When you get to the end of this somewhat unknown trail, you’ll find one of the biggest western red cedars in the region. Take Washington Street, which is right off Highway 101, and head away from the ocean toward Island Street. Turn left on Island, and there you’ll find the trailhead. It’s a very easy and beautiful hike, about a mile long. The Rockaway Beach Nature Conservancy Committee’s next task is to finish the parking lot and trail. To help with this project, email the committee chairman William Browne at email@example.com.
Ascending the Giants is a nonprofit organization that organizes expeditions to measure the largest tree of each species, called champion trees. The Rockaway cedar was chosen because the Old Growth Nature Preserve Committee wanted to know the age and exact measurements of the tree.
There is the urban forest, and then there is the urban forest. Arborists usually use this term to refer to the cumulative effect of the trees in a city. Almost never do they speak of an intact native forest within the urban area, because it is so rare. Although rare, the people of Rockaway Beach, Oregon, know it is not extinct. In the middle of the residential section of town is an ancient cedar bog that contains some extremely large and old western red cedars (Thuja plicata) and Sitka spruce (Picea sitchesis). This is not the urban forest, this is the forest primeval somehow preserved within the city. Furthermore, this type of forest, with large cedars and spruce on flat ground, would have been extremely lucrative to loggers. Today it is very rare to see an old-growth cedar bog anywhere on the Oregon coast.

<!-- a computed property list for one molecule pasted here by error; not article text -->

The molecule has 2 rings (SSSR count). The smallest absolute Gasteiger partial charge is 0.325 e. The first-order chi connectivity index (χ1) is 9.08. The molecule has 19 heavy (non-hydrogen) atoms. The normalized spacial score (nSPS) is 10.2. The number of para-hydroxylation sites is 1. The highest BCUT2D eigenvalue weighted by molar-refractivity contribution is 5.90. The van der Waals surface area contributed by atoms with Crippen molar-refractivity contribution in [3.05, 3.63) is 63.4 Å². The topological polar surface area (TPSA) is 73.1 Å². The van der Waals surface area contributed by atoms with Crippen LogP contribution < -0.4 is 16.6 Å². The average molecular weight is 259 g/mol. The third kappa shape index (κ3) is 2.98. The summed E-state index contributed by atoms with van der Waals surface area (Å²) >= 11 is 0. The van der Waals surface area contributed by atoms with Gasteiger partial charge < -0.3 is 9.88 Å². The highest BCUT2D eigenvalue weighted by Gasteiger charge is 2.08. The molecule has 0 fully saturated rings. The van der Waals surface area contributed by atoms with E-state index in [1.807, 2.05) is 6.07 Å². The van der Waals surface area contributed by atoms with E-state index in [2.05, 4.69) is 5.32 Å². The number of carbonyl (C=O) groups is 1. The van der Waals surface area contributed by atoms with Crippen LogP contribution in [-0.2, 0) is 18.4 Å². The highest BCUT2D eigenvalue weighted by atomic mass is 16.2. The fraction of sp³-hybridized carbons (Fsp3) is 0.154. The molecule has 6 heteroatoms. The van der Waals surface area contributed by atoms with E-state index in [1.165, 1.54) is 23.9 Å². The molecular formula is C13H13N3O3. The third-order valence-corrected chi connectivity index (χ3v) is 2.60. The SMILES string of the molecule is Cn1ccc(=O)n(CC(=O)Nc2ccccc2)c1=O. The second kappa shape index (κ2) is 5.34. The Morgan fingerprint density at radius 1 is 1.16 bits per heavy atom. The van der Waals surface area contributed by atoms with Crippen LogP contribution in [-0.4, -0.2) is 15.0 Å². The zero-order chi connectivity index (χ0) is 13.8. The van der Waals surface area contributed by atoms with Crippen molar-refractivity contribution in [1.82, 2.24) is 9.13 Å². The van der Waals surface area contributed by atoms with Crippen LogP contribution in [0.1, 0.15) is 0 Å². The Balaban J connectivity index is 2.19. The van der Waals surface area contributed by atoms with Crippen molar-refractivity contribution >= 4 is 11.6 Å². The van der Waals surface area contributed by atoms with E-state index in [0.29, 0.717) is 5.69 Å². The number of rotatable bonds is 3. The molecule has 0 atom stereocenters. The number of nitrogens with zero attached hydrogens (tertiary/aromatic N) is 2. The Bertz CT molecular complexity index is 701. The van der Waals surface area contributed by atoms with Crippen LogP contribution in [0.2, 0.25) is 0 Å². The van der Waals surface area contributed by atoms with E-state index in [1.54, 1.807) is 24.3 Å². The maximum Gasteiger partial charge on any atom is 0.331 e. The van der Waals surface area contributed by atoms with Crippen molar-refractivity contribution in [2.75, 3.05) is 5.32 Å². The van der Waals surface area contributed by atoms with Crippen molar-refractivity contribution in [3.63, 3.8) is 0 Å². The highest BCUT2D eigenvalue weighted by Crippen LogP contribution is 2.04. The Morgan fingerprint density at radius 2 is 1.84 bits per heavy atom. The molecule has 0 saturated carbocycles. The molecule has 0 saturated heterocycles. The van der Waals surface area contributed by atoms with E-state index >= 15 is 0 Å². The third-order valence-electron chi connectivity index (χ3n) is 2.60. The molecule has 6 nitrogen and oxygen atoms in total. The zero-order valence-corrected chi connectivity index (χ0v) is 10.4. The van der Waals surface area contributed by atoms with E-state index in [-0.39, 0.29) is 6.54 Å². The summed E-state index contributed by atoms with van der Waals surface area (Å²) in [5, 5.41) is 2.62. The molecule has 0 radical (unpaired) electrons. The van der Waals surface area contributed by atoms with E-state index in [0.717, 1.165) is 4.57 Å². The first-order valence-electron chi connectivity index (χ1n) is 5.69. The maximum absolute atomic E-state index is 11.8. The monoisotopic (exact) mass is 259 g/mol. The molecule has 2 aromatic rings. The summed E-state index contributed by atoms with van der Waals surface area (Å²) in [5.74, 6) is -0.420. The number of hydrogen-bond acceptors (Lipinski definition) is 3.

The land was deeded to the Oregon Nature Preserve with restrictive language that stated it was to be used for scientific and educational purposes. Later, the conservancy passed the land to the citizens of Rockaway Beach, who have been careful to keep the land preserved as spelled out in the original deed. Situated on the edge of a bog, the western red cedar is visible from a distance. Due to the lack of signs, or an official trail, the tree and surrounding area are something of a local secret. However, in 2001, the Nature Conservancy Committee was formed that raised funds and built a viewing platform and walkway around the tree to reduce the impact from people walking up to the cedar, compacting the soil, and climbing the root flare. Now people can admire the western red cedar up close without damaging it.
The Ascending Giant organization ultimately measured the Rockaway cedar to be 154 feet tall, 49 feet wide, with a crown spread that added up to a total of 756 points. This is 130 points more than the previous state champion. More importantly, the state of Oregon finally can claim to be the home of one of the elite-size western red cedars, a competitor to the gargantuan coastal cedars of our northern neighbors.